Melania Trump posted a letter from her lawyer stating that she came to the United States legally.
After a report surfaced that the Republican nominee’s wife may have come to the country under a tourist visa in the 1990s — which would not have authorized her to work as a model — she attempted to put those questions to rest Wednesday.
“I am pleased to enclose a letter from my immigration attorney which states that, with 100% certainty, I correctly went through the legal process when arriving in the USA,” she wrote on Twitter alongside a photo of the letter from her attorney Michael J. Wildes.
“It has been suggested by various media outlets that in 1995 Mrs. Trump illegally worked as a model in the United States while on a visitor visa,” Wildes begins in the letter.
“Following a review of her relevant immigration paperwork, I can unequivocally state that these allegations are not supported by the record, and are therefore completely without merit.”
“Contrary to published reports, Mrs. Trump never worked in the United States in 1995 because she was never in the United States in 1995. Instead, the documentation reflects that Mrs. Trump’s first entry to the United States was on August 27, 1996 pursuant to a B-1/B-2 visitor visa. Shortly, therefore, on October 18, 1996, the U.S. Embassy in Slovenia issued Mr. Trump her first H1-B visa, a category which authorizes employment as a model in the United States. Mrs. Trump was thereafter consistently issued H1-B visas, five in total, between October 1996 and 2001, at which point she became a lawful permanent resident, or ‘green card’ holder.”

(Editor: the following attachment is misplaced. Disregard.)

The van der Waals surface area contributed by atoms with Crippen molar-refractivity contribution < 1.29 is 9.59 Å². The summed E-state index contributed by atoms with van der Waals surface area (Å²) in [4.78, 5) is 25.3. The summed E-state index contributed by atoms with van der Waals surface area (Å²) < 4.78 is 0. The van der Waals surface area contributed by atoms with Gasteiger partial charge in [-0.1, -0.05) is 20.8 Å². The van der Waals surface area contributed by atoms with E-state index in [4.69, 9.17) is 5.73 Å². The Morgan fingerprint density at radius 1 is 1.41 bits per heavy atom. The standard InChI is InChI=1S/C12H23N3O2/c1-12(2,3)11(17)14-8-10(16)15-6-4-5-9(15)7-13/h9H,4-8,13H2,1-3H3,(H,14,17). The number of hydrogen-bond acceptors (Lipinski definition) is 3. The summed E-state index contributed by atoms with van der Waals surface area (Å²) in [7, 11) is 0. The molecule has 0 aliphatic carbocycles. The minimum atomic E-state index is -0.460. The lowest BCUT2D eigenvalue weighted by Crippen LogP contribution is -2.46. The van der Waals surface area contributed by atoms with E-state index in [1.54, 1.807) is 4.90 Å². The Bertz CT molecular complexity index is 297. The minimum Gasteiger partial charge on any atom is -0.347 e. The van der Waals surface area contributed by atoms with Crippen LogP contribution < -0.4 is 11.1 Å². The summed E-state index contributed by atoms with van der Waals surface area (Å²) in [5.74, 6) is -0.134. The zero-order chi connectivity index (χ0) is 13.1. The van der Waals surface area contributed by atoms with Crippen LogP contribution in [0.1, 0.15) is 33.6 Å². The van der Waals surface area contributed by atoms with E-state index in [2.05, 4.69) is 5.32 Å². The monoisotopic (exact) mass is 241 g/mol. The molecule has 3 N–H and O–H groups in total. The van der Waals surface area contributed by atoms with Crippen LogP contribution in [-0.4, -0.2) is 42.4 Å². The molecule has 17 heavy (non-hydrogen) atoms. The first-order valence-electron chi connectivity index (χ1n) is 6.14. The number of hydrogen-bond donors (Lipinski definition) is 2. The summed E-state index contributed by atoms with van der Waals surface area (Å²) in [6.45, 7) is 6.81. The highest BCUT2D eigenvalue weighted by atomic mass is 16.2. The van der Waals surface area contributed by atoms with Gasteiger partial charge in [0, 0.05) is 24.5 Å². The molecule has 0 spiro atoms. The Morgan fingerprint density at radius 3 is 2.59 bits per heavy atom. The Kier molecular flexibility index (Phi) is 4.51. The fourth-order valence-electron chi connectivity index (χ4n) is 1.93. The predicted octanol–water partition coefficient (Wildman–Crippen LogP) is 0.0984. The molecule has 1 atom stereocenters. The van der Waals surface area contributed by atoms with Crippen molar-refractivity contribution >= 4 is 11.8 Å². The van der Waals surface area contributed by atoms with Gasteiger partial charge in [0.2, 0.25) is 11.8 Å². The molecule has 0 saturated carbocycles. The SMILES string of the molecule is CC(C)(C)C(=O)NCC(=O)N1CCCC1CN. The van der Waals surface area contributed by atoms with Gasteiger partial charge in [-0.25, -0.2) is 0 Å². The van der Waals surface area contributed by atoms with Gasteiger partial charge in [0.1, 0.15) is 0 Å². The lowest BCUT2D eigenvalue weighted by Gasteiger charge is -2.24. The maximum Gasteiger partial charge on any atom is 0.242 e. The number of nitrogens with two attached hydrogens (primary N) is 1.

“Members of the media have questioned this narrative on the grounds that some foreign workers are issued H-1B visas for up to three years. This was not the case for Mrs. Trump, however, because the Foreign Affairs Manual then used by U.S. Consulates limited the insurance of H-1B visas for Slovenian citizens to only one year. Consistent with this rule, each of Mrs. Trump’s five H-1B visas was issued for a one year period.”It has further been alleged by different media outlets that Mrs. Trump violated U.S. immigration laws by participating in a 1995 photo shoot in New York City for the French magazine Max. Again, such reports are not supported by the facts. Because Mrs. Trump did not enter the United States until August 27, 1996, the allegation that she participated in a photo shoot in 1995 is not only untrue, it is impossible In reality, though an interview with Mrs. Trump we ascertained that the photo shoot in question did not occur until after she was admitted to the United States in H-1B visa status in October 1996.”
“Finally, Mrs. Trump did not receive her green card through marriage. Rather in 2000, Mrs. Trump self-sponsored herself for a green card as a mode of ‘extraordinary ability,’ and on March 19, 2001, she was admitted to the United States as a lawful permanent resident. Based on this timeline, Mrs. Trump became eligible for citizenship in 2006, after five years of continuous permanent residence.”